Community//

Guilt; And The Lies That Drive It

Guilt seems to be a natural par the human condition. All faith-based sects believe they hold the corner on guilt like their particular denomination teaches guilt the best. The Jewish, the Catholic, the Baptist, the non-denominational, the atheist, and even the agnostic all believe they were controlled more by guilt than others. The truth is, […]

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Guilt seems to be a natural par the human condition. All faith-based sects believe they hold the corner on guilt like their particular denomination teaches guilt the best. The Jewish, the Catholic, the Baptist, the non-denominational, the atheist, and even the agnostic all believe they were controlled more by guilt than others. The truth is, it is a control mechanism used by all people all the time. It is one of, if not the best manipulative tools known to man.

The question is; What purpose does guilt serve other than to control and manipulate? We carry with us in all that we do the deep inner belief that to feel guilty is the price we must pay for whatever perceived wrong we think we have committed. It is our penance. The very definition of penance says it all; voluntary self-punishment as an outward expression of repentance for having done wrong. The idea of having a debt to pay for a perceived wrongdoing is at the base of all guilt. For most, it is automatic, almost instinctual, a reflex. We seem to get some sense of satisfaction from feeling guilt like a small voice within whispering when we feel shame, ‘see, I do care.’

We often respond to situations as if guilt is a great motivator and reason to change. You do not have to make yourself wrong to get yourself right. How many times when we attempt to change behavior and falter do we feel guilty because we fell short of our goal? What if we said to ourselves that I do not like how this makes me feel? And decide to try harder the next time. Guilt does not have to be our motivation to change. Whenever we feel guilt, we have judged ourselves. We make ourselves wrong and seek some way of punishing ourselves. The first thing we do is separate ourselves from others, maybe not physically, but emotionally and spiritually. It is impossible to make ourselves or anyone else wrong without making someone else right, which enhances the idea of isolation and separation. We cannot heal from a separated state.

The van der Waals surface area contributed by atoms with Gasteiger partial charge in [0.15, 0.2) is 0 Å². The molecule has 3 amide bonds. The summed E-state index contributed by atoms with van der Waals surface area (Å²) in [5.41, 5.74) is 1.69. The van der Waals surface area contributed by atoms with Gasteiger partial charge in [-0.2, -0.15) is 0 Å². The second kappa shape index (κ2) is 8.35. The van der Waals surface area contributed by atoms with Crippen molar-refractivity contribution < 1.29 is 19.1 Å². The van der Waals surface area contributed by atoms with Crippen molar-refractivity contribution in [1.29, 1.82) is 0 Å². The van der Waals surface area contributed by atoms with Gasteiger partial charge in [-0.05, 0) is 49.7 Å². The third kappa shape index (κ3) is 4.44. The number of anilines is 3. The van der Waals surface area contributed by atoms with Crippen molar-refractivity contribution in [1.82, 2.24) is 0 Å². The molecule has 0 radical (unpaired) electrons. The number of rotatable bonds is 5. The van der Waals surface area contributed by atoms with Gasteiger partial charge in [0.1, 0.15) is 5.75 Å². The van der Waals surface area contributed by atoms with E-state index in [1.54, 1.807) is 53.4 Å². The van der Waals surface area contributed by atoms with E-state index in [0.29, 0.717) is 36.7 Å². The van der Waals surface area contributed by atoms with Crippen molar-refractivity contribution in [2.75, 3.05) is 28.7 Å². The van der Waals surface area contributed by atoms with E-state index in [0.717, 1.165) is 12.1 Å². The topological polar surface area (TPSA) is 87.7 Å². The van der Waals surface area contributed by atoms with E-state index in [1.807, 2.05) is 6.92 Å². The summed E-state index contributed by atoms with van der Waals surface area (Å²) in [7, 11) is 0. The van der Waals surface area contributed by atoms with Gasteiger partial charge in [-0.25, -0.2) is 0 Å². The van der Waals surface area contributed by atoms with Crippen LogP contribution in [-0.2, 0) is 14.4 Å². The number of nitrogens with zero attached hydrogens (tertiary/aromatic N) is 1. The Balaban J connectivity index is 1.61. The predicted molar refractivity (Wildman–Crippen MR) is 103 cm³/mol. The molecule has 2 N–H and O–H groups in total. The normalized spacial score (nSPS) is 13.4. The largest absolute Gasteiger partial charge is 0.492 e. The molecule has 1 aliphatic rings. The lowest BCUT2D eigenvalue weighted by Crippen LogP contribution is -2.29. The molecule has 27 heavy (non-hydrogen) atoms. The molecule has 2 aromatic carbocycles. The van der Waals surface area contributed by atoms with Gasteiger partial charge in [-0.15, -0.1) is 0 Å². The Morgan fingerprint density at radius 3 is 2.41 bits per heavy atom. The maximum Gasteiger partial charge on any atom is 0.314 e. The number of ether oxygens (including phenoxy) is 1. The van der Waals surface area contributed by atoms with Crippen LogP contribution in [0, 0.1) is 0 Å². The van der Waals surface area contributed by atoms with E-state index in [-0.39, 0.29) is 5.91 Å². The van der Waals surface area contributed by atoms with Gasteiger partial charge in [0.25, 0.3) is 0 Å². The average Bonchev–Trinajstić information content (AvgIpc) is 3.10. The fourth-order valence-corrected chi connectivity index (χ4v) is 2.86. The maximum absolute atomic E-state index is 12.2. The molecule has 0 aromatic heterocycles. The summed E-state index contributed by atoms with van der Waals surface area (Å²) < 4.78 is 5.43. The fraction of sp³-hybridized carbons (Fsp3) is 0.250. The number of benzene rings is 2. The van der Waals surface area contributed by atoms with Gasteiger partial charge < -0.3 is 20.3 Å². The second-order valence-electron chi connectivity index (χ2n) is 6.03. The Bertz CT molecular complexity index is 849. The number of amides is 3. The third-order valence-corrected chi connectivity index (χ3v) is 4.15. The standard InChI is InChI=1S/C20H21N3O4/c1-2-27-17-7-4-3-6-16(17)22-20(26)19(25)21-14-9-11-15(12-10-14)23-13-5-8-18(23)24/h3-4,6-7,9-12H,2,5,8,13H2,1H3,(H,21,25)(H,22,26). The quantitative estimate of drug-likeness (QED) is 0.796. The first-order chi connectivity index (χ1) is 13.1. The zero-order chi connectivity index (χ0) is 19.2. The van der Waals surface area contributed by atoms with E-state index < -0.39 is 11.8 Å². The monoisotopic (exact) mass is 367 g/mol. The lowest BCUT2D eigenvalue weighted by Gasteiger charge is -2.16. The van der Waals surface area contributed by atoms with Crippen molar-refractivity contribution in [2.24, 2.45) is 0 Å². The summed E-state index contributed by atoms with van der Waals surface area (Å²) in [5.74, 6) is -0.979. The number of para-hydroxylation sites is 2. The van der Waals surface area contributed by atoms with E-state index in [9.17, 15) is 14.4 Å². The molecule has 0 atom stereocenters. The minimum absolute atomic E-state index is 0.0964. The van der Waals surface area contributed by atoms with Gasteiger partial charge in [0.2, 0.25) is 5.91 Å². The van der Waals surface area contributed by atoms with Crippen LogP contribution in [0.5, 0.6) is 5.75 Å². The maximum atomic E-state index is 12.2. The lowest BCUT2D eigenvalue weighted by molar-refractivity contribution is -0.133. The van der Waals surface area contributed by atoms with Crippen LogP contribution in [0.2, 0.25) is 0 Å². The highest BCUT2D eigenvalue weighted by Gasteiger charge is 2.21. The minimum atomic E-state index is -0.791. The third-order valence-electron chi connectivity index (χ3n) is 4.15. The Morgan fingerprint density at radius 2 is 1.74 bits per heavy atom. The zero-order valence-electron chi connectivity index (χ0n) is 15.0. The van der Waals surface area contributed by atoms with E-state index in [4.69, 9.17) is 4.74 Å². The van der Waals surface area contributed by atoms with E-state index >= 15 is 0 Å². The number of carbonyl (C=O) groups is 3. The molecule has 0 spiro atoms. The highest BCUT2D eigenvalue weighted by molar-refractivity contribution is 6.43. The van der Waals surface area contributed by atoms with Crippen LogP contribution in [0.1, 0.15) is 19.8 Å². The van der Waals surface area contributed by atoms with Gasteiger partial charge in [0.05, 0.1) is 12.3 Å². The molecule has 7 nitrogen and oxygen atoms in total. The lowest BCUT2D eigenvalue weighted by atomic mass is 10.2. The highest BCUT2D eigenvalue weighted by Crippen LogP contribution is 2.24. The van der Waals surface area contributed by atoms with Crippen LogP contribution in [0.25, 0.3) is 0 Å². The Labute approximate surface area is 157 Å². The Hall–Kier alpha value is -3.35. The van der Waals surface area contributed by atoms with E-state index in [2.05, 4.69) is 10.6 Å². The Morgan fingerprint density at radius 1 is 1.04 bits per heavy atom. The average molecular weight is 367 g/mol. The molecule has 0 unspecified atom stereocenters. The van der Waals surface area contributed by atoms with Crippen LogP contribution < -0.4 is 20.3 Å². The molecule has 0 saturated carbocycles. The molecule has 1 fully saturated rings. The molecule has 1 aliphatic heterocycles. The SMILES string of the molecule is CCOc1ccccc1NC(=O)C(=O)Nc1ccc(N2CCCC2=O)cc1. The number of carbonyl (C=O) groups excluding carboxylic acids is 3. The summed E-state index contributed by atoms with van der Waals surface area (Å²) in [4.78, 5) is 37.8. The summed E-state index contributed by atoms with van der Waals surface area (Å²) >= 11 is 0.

When we determine someone to be guilty, we have judged them, and we cannot put ourselves in the position of judgment without making ourselves better than whoever or whatever we have judged.

The ego’s use of guilt is to separate. You cannot feel guilt or project guilt onto others without simultaneously enforcing the wall the ego puts between us. Think for even a moment about Webster’s definition of guilt; make (someone) feel guilty, especially in order to induce them to do something.

How do we possibly overcome this almost instinctual reaction to a mistake, whether ours or someone else’s? It takes a lot of self-discipline, practice, a commitment to self-investigation with an honest self-appraisal. As is true with all spiritual growth, it takes an intense devotion to the three most prevalent spiritual principles, honesty, open-mindedness, and willingness.

It takes a deep inner commitment to the idea of the possibility of ‘I could be wrong.’ Without an open mind and a willingness to be wrong, there is no way to grow. We cannot learn anything if we think we already know.

In summary, I would say the way and the path beyond guilt is through compassion, understanding, empathy, and love, not only for those we attempt to see as guilty, but also and, most importantly, ourselves.

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